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camille o'sullivan

Concert Review: Camille O’Sullivan Sings Jacques Brel (NYC, Oct 19 2017)

Irish-French chanteuse Camille O’Sullivan is tearing up the stage in a brief run at the Irish Arts Center in New York with the songs of Jacques Brel. It helps a bit if you know the music of the great Belgian songwriter; O’Sullivan shouts and speaks and often twists the melodies to her own emotional bent, and I found myself filling in the chord changes in my head behind her two a capella numbers and wondering how much someone who didn’t know the songs would appreciate them. But O’Sullivan is an artistic force of nature all her own, and could make a powerful show out of any material she chose, known or unknown.

Though I’ve titled this a “concert review,” O’Sullivan really does put on a show, albeit one that rewards Brel fans in particular. Backed by a fine four-piece band, including multi-instrumentalist Charlotte Glasson, whose musical menagerie includes the saw, and pianist Feargal Murray. she opened the show dramatically enough with an a capella rendition of “Marieke,” one of Brel’s most passionate songs. Like most of her choices, it will be familiar to those who know the 1968 show Jacques Brel is Alive and Well and Living in Paris. (Brel died in 1978, shy of his 50th birthday). But O’Sullivan’s interpretations are wild new animals.

Singing in a mix of English and French, she brings the looseness of a blues-rock singer even to the ballads. Ragged emotional heft matters more to her than pitch-perfection as she marshals her theatricality in the service of brutal honesty. Heavy-metal-style guitar provided an effective introduction to the proto-punk “Next,” to which O’Sullivan brought a shouting riot-grrl fire. She drew tears with “Old Folks” and dragged us into the depths of desperation with Brel’s biggest hit, “Ne Me Quitte Pas.”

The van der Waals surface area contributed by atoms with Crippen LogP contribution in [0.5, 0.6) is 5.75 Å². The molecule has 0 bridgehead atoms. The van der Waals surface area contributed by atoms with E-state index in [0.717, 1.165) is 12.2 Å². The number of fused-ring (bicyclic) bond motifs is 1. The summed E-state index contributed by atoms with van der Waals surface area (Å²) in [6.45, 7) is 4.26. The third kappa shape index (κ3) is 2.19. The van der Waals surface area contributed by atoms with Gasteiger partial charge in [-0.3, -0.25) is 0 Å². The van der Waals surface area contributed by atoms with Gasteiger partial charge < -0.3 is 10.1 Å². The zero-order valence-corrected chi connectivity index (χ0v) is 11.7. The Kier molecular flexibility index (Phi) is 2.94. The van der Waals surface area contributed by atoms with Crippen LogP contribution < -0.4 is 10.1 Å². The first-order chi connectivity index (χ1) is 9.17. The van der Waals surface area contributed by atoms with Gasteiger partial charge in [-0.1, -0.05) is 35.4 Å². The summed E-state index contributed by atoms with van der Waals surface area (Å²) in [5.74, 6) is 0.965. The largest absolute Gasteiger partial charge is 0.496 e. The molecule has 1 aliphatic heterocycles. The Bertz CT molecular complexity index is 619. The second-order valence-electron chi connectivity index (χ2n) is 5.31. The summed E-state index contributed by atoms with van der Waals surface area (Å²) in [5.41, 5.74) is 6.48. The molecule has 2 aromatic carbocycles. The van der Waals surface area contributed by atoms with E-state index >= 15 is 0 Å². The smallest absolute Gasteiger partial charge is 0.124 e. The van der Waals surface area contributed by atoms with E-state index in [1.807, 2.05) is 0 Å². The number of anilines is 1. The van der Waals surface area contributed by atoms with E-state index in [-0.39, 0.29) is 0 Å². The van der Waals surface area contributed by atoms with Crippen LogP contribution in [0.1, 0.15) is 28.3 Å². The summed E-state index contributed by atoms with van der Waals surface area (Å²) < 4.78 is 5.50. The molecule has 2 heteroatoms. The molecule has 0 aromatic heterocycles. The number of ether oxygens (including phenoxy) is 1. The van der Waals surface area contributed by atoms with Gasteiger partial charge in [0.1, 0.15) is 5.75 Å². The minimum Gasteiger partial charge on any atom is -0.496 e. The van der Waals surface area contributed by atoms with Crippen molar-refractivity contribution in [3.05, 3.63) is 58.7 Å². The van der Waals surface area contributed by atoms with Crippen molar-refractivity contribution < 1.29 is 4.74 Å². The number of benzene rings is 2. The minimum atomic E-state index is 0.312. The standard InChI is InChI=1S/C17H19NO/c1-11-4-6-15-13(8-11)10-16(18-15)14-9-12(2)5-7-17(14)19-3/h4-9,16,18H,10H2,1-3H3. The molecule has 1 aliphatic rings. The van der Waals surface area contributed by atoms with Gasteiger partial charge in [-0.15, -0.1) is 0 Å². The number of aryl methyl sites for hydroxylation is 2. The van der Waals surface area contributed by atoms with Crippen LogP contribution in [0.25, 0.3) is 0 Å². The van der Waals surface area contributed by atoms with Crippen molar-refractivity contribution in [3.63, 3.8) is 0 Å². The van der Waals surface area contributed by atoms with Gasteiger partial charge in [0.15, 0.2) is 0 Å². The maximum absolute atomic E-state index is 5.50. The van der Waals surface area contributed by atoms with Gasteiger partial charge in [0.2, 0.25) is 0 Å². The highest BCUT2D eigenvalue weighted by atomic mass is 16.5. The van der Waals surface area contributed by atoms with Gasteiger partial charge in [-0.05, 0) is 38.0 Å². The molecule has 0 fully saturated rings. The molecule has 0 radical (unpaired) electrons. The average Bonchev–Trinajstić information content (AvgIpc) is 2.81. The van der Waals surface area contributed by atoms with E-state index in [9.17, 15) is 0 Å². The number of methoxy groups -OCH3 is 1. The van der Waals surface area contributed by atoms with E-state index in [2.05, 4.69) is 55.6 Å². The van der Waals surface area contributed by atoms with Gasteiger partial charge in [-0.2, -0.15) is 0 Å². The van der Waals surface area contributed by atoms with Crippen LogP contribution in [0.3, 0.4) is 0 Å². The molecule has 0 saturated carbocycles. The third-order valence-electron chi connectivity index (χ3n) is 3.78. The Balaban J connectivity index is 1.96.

She brought a wide-eyed Janis Joplin-esque swagger to “The Bulls” and exploded “Les Bourgeois” in a burst of prog-rock theater. Her band cloaked “My Death” in sweeps of comic-horror sound effects.

The show struck a teetering balance between a kaleidoscope of rocky personal emotional and an homage to a great inspiration. As an encore, O’Sullivan left Brel behind to sing a song by David Bowie – another Brel devotee – and Leonard Cohen, who has become more ubiquitous in death than he ever was in life. Cohen wrote so many brilliant songs, I’ve become exasperated with singers’ insistence on always performing the overplayed “Hallelujah.” But it’s a measure of O’Sullivan’s uniqueness and force that she made me like her version of a beautiful song I thought I’d be happy never to hear again.

Camille O’Sullivan’s run at the Irish Arts Center ends Oct. 22.

About Jon Sobel

Jon Sobel is Publisher and Executive Editor of Blogcritics as well as lead editor of the Culture & Society section. As a writer he contributes most often to Music, where he covers classical music (old and new) and other genres, and Culture, where he reviews NYC theater. Through Oren Hope Marketing and Copywriting at you can hire him to write or edit whatever marketing or journalistic materials your heart desires. Jon also writes the blog Park Odyssey at where he is on a mission to visit every park in New York City. He has also been a part-time working musician, including as lead singer, songwriter, and bass player for Whisperado.

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